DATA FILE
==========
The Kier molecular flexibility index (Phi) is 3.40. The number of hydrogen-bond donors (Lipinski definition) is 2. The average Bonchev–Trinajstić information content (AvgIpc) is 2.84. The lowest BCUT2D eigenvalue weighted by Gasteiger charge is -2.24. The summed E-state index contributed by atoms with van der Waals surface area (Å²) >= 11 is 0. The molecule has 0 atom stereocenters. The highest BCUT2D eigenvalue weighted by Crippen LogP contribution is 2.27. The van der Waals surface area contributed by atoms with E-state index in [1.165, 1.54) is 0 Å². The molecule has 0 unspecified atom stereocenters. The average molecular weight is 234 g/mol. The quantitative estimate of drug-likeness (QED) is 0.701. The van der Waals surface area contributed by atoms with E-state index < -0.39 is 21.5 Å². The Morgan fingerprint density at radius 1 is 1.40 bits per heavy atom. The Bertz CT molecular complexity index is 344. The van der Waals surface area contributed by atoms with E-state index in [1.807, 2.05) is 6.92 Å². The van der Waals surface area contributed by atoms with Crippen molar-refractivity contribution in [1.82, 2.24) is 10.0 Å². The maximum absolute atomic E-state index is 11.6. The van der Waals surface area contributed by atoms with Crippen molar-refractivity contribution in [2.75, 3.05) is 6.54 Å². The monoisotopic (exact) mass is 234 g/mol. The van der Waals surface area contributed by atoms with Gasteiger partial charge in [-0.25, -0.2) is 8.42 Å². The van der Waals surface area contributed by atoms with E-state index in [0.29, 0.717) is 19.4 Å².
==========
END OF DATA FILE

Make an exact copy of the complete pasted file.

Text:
The Kier molecular flexibility index (Phi) is 3.40. The number of hydrogen-bond donors (Lipinski definition) is 2. The average Bonchev–Trinajstić information content (AvgIpc) is 2.84. The lowest BCUT2D eigenvalue weighted by Gasteiger charge is -2.24. The summed E-state index contributed by atoms with van der Waals surface area (Å²) >= 11 is 0. The molecule has 0 atom stereocenters. The highest BCUT2D eigenvalue weighted by Crippen LogP contribution is 2.27. The van der Waals surface area contributed by atoms with E-state index in [1.165, 1.54) is 0 Å². The molecule has 0 unspecified atom stereocenters. The average molecular weight is 234 g/mol. The quantitative estimate of drug-likeness (QED) is 0.701. The van der Waals surface area contributed by atoms with E-state index < -0.39 is 21.5 Å². The Morgan fingerprint density at radius 1 is 1.40 bits per heavy atom. The Bertz CT molecular complexity index is 344. The van der Waals surface area contributed by atoms with E-state index in [1.807, 2.05) is 6.92 Å². The van der Waals surface area contributed by atoms with Crippen molar-refractivity contribution in [1.82, 2.24) is 10.0 Å². The maximum absolute atomic E-state index is 11.6. The van der Waals surface area contributed by atoms with Crippen molar-refractivity contribution in [2.75, 3.05) is 6.54 Å². The monoisotopic (exact) mass is 234 g/mol. The van der Waals surface area contributed by atoms with Gasteiger partial charge in [-0.25, -0.2) is 8.42 Å². The van der Waals surface area contributed by atoms with E-state index in [0.29, 0.717) is 19.4 Å².